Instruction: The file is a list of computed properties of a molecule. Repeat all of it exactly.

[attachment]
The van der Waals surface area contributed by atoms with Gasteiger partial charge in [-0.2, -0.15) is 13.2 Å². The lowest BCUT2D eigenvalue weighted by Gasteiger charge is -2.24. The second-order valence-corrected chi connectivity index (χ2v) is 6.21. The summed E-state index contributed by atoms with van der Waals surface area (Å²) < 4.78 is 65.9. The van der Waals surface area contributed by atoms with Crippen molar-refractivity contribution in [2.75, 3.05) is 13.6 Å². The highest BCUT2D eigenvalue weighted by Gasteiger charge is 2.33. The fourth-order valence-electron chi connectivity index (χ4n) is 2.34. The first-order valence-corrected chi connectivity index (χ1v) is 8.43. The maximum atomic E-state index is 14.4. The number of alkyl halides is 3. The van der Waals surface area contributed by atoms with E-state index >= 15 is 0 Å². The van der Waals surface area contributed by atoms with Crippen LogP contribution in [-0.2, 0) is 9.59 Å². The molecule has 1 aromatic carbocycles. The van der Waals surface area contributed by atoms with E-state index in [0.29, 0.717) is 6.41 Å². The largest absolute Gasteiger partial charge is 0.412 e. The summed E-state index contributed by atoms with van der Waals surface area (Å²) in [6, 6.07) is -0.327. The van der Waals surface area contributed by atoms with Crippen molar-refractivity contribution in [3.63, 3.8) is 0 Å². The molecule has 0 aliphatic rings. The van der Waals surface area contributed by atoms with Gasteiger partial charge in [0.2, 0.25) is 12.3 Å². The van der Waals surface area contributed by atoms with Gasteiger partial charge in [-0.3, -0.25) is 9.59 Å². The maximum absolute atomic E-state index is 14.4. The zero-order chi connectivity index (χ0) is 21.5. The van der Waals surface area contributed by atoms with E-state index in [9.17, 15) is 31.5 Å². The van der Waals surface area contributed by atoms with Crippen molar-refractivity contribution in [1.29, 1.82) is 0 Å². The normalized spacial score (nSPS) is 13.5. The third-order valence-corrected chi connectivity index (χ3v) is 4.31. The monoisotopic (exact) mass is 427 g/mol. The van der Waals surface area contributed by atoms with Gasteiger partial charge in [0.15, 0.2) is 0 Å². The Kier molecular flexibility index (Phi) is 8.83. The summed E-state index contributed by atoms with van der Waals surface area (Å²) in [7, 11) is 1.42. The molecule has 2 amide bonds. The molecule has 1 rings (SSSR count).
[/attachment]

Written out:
The van der Waals surface area contributed by atoms with Gasteiger partial charge in [-0.2, -0.15) is 13.2 Å². The lowest BCUT2D eigenvalue weighted by Gasteiger charge is -2.24. The second-order valence-corrected chi connectivity index (χ2v) is 6.21. The summed E-state index contributed by atoms with van der Waals surface area (Å²) < 4.78 is 65.9. The van der Waals surface area contributed by atoms with Crippen molar-refractivity contribution in [2.75, 3.05) is 13.6 Å². The highest BCUT2D eigenvalue weighted by Gasteiger charge is 2.33. The fourth-order valence-electron chi connectivity index (χ4n) is 2.34. The first-order valence-corrected chi connectivity index (χ1v) is 8.43. The maximum atomic E-state index is 14.4. The number of alkyl halides is 3. The van der Waals surface area contributed by atoms with E-state index >= 15 is 0 Å². The van der Waals surface area contributed by atoms with Crippen LogP contribution in [-0.2, 0) is 9.59 Å². The molecule has 1 aromatic carbocycles. The van der Waals surface area contributed by atoms with E-state index in [0.29, 0.717) is 6.41 Å². The largest absolute Gasteiger partial charge is 0.412 e. The summed E-state index contributed by atoms with van der Waals surface area (Å²) in [6, 6.07) is -0.327. The van der Waals surface area contributed by atoms with Crippen molar-refractivity contribution in [3.63, 3.8) is 0 Å². The molecule has 0 aliphatic rings. The van der Waals surface area contributed by atoms with Gasteiger partial charge in [0.2, 0.25) is 12.3 Å². The van der Waals surface area contributed by atoms with Gasteiger partial charge in [-0.3, -0.25) is 9.59 Å². The maximum absolute atomic E-state index is 14.4. The zero-order chi connectivity index (χ0) is 21.5. The van der Waals surface area contributed by atoms with E-state index in [9.17, 15) is 31.5 Å². The van der Waals surface area contributed by atoms with Crippen molar-refractivity contribution in [1.29, 1.82) is 0 Å². The normalized spacial score (nSPS) is 13.5. The third-order valence-corrected chi connectivity index (χ3v) is 4.31. The monoisotopic (exact) mass is 427 g/mol. The van der Waals surface area contributed by atoms with Gasteiger partial charge in [0.15, 0.2) is 0 Å². The Kier molecular flexibility index (Phi) is 8.83. The summed E-state index contributed by atoms with van der Waals surface area (Å²) in [7, 11) is 1.42. The molecule has 2 amide bonds. The molecule has 1 rings (SSSR count).